The regular Tuesday column in which Steven Lynch answers your questions about (almost) any aspect of cricket:
How often has the No. 11 top scored in a Test innings? asked Friedel van Vuuren from South Africa
It has happened on seven occasions so far, most recently in Cape Town in 2004-05, when Steve Harmison made 42 of England's 304 against South Africa, three more than Andrew Strauss managed. The first instance in Tests was back in 1884-85, when Australia's Fred Spofforth made 50 from No. 11 against England in Melbourne. Sri Lanka's Jayantha Amerasinghe achieved this on his Test debut, against New Zealand in Kandy in 1983-84, but won only one more cap. For a full list, click here.
Is it true that Jeff Thomson suggested Don Bradman could have played for Australia when he was 70? asked Nitin Rege from Mumbai
Apparently it is. I hadn't heard the story before, but Nagraj Gollapudi unearthed it during a recent interview with Jeff Thomson on Cricinfo. Thommo told him: "On a rest day during the Indian tour in 1977-78, Don Bradman was around in the nets. I was bowling only legspin to him, but he had a couple of young blokes trying to get him out. With no pads, no nothing ... for a 68-year-old, he belted the hell out of them on a turf wicket. And he hadn't batted for 20 years. I went back in and said, 'Why isn't this bastard playing with us tomorrow?' That's how good I thought he was."
Has there ever been an innings in a Test or a first-class match where all the batsmen were out to catches by different people? asked Neil Stainton from Yorkshire
This has never happened in a Test, and I believe it has only occurred once in first-class cricket - in a County Championship match in Leicester in 1967, when the ten Northamptonshire wickets fell to catches by ten different fielders. The man who missed out was the future England offspinner Jack Birkenshaw, but he did get his name on the scorecard as he took three wickets.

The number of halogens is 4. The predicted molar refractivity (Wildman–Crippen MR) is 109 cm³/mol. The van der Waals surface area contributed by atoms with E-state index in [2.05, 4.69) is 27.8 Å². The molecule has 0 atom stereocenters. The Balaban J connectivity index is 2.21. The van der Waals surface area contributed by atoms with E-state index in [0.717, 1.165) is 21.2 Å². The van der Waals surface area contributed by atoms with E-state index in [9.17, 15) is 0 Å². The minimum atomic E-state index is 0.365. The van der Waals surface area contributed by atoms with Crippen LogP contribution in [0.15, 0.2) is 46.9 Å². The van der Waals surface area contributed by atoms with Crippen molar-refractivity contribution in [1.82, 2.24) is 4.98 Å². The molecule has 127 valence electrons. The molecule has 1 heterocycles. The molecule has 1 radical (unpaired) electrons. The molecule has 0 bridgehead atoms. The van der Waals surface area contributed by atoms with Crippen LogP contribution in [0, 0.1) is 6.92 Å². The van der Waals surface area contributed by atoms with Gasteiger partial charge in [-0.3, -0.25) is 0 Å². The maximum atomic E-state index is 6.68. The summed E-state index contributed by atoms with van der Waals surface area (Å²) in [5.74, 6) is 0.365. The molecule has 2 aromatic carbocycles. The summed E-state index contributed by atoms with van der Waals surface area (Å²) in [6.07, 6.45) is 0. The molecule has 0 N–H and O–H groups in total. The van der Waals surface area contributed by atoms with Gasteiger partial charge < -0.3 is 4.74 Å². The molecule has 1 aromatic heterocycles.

Which cricketer was nicknamed "Crusoe"? asked Derek Lawson from Newcastle
This was Raymond Robertson-Glasgow, who became a noted cricket writer in the 1930s after bowling fast for Oxford University and Somerset for some years. He acquired the nickname during Oxford's match against Essex in 1920, when he dismissed the veteran former England batsman Charlie McGahey. When his county captain asked him how he was out, legend has it that McGahey replied: "I was bowled by an old ***** I thought was dead 2000 years ago, called Robinson Crusoe." Robertson-Glasgow died by his own hand in 1965, aged 63.
Who has played the most Tests for England without ever captaining them? asked Dave Bright from Kent
Eight men have played 100 or more Tests for England, and the only one of them who never started a Test as captain was Surrey's Graham Thorpe, who won exactly 100 caps. The overall Test record is 145, by Australia's Shane Warne.
Why is Andrew Symonds known as "Roy"? asked Tom Rowe from Brisbane
"Roy" is Andrew Symonds's long-standing nickname, which he has answered to since his teens. Symonds himself is not quite sure where the nickname came from in the first place. According to his 2006 autobiography Roy: Going for Broke, it probably started when he was 14, and two coaches were discussing his attitude. One said "Does this kid think he's as cool as Leroy Loggins [an American-born Australian basketball player] or something?" and started calling him Leroy - this may have got shortened to Roy over time.